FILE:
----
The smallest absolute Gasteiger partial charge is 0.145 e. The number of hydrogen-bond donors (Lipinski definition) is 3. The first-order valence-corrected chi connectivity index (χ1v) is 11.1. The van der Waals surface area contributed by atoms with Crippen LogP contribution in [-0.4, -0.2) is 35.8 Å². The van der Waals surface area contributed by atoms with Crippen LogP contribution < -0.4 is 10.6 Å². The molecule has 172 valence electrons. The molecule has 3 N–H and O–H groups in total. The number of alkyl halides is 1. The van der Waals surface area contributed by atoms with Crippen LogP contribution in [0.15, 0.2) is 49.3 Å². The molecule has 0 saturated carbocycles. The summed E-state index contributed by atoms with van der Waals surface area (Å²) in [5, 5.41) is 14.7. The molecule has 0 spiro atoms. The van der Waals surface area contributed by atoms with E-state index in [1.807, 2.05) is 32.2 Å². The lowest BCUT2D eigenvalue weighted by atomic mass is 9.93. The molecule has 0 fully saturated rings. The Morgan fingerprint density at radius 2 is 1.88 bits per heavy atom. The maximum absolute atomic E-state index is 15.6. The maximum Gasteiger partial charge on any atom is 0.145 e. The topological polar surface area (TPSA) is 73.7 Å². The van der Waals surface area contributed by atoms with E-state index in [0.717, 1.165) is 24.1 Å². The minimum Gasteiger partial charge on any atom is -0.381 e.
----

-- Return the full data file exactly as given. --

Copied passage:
The smallest absolute Gasteiger partial charge is 0.145 e. The number of hydrogen-bond donors (Lipinski definition) is 3. The first-order valence-corrected chi connectivity index (χ1v) is 11.1. The van der Waals surface area contributed by atoms with Crippen LogP contribution in [-0.4, -0.2) is 35.8 Å². The van der Waals surface area contributed by atoms with Crippen LogP contribution < -0.4 is 10.6 Å². The molecule has 172 valence electrons. The molecule has 3 N–H and O–H groups in total. The number of alkyl halides is 1. The van der Waals surface area contributed by atoms with Crippen LogP contribution in [0.15, 0.2) is 49.3 Å². The molecule has 0 saturated carbocycles. The summed E-state index contributed by atoms with van der Waals surface area (Å²) in [5, 5.41) is 14.7. The molecule has 0 spiro atoms. The van der Waals surface area contributed by atoms with E-state index in [1.807, 2.05) is 32.2 Å². The lowest BCUT2D eigenvalue weighted by atomic mass is 9.93. The molecule has 0 fully saturated rings. The Morgan fingerprint density at radius 2 is 1.88 bits per heavy atom. The maximum absolute atomic E-state index is 15.6. The maximum Gasteiger partial charge on any atom is 0.145 e. The topological polar surface area (TPSA) is 73.7 Å². The van der Waals surface area contributed by atoms with E-state index in [0.717, 1.165) is 24.1 Å². The minimum Gasteiger partial charge on any atom is -0.381 e.